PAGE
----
With how omnipresent modern-style buildings are in our world they have become a cultural constant amongst enough of the internet community that The Backrooms concept resonates. The most sensory detail is the smell of stale carpets and yellowing wallpaper cast under the fluorescent light tubes. The original Backrooms image came from a Subliminal image board, it’s dedicated to seemingly mundane and normally crafted spaces in modern life that become unsettling once vacated by human occupation. Where the threat of violence is central to much of the horror genre that’s not the focus here, it’s the brain fog, surreal fugue state, or feeling of malaise that the antiquated “modern” office interior creates. Because the modern style of architecture is focused on efficiency, function, and scalability it quickly creates that subliminal feeling with its sterile and empty surfaces.

There’s another body of horror content that I think precedes The Backrooms. If it’s not an explicit reference I think it at least proved the formula. SCP-3008 The Infinite Ikea is a horror article that describes a paranormal interior of an Ikea where space expands without limit and warps distressingly. Once someone enters this space they are trapped forever apart from the few written documents that have somehow made their way out. The principles of its horror remain the same where the minimalistic and vibrantly graphically designed showrooms of Ikea and its different facilities are extrapolated forever and become a leaded smog of cruel design.

I think that the last part is the fulcrum of liminal space projects. They take design principles that are common to everyone who lives in modern architecture and pushes it until the flaws become maliciously apparent. With the dozens of levels and puzzling cramped passages with limited sunlight, their only physical danger is fire, water leaks, or collapse. If one was to find a comparison in nature the closest phenomenon would be a winding underground cave system only of a monstrous proportion and inverted to dig up into the blue sky. The endless Catacombs that is The Backrooms expose how our skies have become stone labyrinths.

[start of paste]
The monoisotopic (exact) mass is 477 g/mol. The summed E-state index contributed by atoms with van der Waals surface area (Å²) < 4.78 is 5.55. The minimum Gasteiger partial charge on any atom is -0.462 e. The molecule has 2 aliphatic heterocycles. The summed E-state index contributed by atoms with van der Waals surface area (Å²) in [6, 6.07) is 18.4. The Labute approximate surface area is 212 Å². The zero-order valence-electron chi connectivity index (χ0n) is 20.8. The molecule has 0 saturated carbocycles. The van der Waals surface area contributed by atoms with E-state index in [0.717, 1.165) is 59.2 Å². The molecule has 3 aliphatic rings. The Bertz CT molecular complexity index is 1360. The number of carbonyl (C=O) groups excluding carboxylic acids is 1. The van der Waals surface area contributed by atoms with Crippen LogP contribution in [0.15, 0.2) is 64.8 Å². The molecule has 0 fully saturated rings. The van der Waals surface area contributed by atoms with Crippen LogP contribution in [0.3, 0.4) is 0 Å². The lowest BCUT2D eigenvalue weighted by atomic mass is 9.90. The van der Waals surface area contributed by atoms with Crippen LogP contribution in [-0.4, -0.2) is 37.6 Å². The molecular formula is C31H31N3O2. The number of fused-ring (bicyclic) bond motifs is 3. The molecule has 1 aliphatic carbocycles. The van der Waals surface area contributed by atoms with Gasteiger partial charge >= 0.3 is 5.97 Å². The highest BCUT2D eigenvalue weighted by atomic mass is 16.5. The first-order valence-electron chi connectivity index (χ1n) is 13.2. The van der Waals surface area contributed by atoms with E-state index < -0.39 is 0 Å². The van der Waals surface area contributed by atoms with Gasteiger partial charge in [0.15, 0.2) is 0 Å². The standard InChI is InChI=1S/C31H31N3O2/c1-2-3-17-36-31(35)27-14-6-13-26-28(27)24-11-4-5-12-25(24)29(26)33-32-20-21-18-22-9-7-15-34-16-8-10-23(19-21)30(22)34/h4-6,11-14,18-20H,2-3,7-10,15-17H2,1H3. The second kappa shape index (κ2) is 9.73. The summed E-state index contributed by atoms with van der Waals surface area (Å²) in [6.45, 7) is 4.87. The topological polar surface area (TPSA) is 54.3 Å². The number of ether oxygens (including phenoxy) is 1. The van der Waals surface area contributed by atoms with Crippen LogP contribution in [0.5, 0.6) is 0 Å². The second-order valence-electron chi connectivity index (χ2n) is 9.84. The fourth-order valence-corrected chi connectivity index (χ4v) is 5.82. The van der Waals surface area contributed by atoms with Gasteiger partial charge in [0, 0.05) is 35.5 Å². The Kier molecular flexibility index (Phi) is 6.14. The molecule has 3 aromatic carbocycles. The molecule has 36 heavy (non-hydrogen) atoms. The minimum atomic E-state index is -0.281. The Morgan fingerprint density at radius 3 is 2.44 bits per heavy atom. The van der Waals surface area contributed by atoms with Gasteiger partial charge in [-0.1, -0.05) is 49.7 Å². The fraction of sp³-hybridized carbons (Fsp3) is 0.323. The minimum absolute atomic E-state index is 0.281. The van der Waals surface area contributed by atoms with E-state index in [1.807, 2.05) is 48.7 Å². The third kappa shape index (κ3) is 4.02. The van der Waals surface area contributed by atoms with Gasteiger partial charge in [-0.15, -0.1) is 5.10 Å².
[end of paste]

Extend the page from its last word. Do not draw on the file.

The Game Escape The Backrooms has multiple levels of The Backrooms, each level that the player can proceed to is themed around another persistent visual of modern space. The original 90s decaying office space is the starting point with other levels such as an endless ocean, service tunnels, rolling hills, highway tunnels, and more. All mundane locations are pushed to emphasize the artificial nature of their place in nature, the consequence of forced uniformity. I think what Escape The Backrooms does well is characterize the backrooms as a gutter that forms from unsettling architecture. At a glance these spaces are no different than their real-life counterparts, they are interiors meant to isolate the inhabitants into an entirely different and oppressive environment and I think as horror The Backrooms is able to pick at that to show how oppressive that can be.

I hope this illuminated not just what The Backrooms is but why it came into being as a cultural phenomenon and popular internet horror media. The Backrooms isn’t engaging because it supplants something scary in a familiar setting but rather it reveals the underlying malice in a part of the world we already experience and seeks collective catharsis from.